The bottom line is that with the expansion of the public sector, something widely championed by thinkers both Left and Right, there is greater and greater contraction of our liberties to do as we judge correct. The free society is clearly being more and more compromised.
Secular Thinking, Science, and Ethics

by Tibor R. Machan

The Center for Inquiry, a secular humanist organization that publishes some important and interesting literature mostly in support of construing the world without recourse to mysticism or faith in supernaturalism, placed an ad in The New York Times recently. It calls for us all to take the scientific perspective on the world more seriously and leave aside the religious approach, especially religious fundamentalism.

A central passage of this ad goes like this: "Science transcends borders and provides the most reliable basis for finding solutions to our problems. We maintain that secular, not religious, principles must govern our public policy ..."

Now I have sympathies for this viewpoint because I, too, think that reliance on faith is divisive and very unsure-footed. That's why there are about 4200 different religions in America alone, all with their own conceptions of the world and how people should live in it. And, yes, science seems to be far more unified across the world, even the ages, even though there are, of course, many disagreements brewing among scientists of all types. All in all, though, science does offer up more reliable understanding than religion.

Still, religion has the corner on one area of human concern which science has been approaching very ineptly. This is morality or ethics. Scientists have never quite managed to escape the paradox of claiming that there isn't any free will at all, everything just happens because it must happen, while at the same to complaining about how people behave, especially about science! Well, if we are moved by impersonal forces, the laws of physics, chemistry, biology -- especially genetics -- then why complain? It's all que sera, sera, isn't it? If this scientific approach is right, then all the lamentations about how people view science is itself pointless. They just do as they must, so why beef?

Moreover, there is the problem that science itself doesn't have much to offer about whether we ought to respect it. Nor can science itself demonstrate that it "provides the most reliable basis for finding solutions to our problems." That, assuredly, isn't a scientific claim, provable by experimentation and other scientific procedures. Thinking that science can legislate about the merits of science is folly -- as demonstrated by the fact that the Center's ad hasn't an ounce of science in it backing up its claims about the reliability of science.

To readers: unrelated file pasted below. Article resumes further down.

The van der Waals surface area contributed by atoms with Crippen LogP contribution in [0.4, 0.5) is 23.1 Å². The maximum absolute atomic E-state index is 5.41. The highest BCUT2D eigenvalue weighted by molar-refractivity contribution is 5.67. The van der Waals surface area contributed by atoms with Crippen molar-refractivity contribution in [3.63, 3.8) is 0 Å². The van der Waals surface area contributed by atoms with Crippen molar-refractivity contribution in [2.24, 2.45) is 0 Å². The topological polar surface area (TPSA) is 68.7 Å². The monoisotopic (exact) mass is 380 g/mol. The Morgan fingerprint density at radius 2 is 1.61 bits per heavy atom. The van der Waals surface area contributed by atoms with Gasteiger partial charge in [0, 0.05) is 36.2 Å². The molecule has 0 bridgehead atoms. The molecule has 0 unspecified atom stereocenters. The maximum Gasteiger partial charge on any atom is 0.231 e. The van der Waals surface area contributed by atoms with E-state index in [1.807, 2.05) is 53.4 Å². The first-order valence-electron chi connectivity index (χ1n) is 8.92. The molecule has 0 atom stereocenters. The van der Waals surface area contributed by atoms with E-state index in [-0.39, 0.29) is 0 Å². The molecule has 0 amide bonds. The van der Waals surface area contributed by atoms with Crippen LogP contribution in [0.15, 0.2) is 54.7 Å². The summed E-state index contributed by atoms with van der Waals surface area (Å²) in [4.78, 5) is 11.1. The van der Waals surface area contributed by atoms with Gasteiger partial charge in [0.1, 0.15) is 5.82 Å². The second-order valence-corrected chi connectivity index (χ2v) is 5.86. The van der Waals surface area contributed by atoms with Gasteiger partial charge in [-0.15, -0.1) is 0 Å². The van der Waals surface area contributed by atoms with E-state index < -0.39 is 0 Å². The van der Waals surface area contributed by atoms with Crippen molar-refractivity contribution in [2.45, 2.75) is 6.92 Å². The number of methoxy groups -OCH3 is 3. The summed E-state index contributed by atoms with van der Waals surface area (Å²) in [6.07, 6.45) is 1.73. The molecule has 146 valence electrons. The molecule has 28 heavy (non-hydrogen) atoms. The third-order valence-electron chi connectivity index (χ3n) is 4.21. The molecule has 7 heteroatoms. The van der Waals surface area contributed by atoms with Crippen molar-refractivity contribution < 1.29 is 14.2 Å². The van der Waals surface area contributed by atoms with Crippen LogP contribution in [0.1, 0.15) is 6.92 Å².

So there is a problem with secularism as understood by most of the folks at the Center of Inquiry. It doesn't address one of the most important issues in human affairs, namely, how we ought to live. Sure, there are claims that we ought to honor science but this isn't something that is well supported. Science itself cannot do it so what will? The ad doesn't say.

The bottom line is that the scientific -- some critics will call it "scientistic" -- approach needs to be supplemented with something and champions of secularism aren't generally very good at showing how to do this. Once they step away from science itself, they need to turn to some other source and what should that be? Philosophy? Of course, there are about as many schools of philosophy seeking adherents as religions. Sure, most promise ways of solving human problems that avoid the pitfalls of faith based solutions -- they claim that their ways are available to all without recourse to some supernatural guidance that is very hard for people to grasp rationally, practically. But beyond this, there is very little unanimity among philosophers.

My idea is that folks at the Center of Inquiry and other such organizations ought to advance their positive case and stop denigrating other positions, especially by besmirching their ways of trying to find solutions to our problems. No approach has found universal acceptance; each is trying to put its case out there to be considered. So let's put out our various proposed approaches to solving human problems and let there be a debate about that instead of dismissive messages about how some approaches are inadequate. Let, so to speak, the free market of ideas decide. Yes, it is best for this purposes, for government to stay out of the fray, as the Center's ad suggests. But beyond that, it is most fruitful, I think, to simply stick to arguing the substance without calling into question anyone's good will.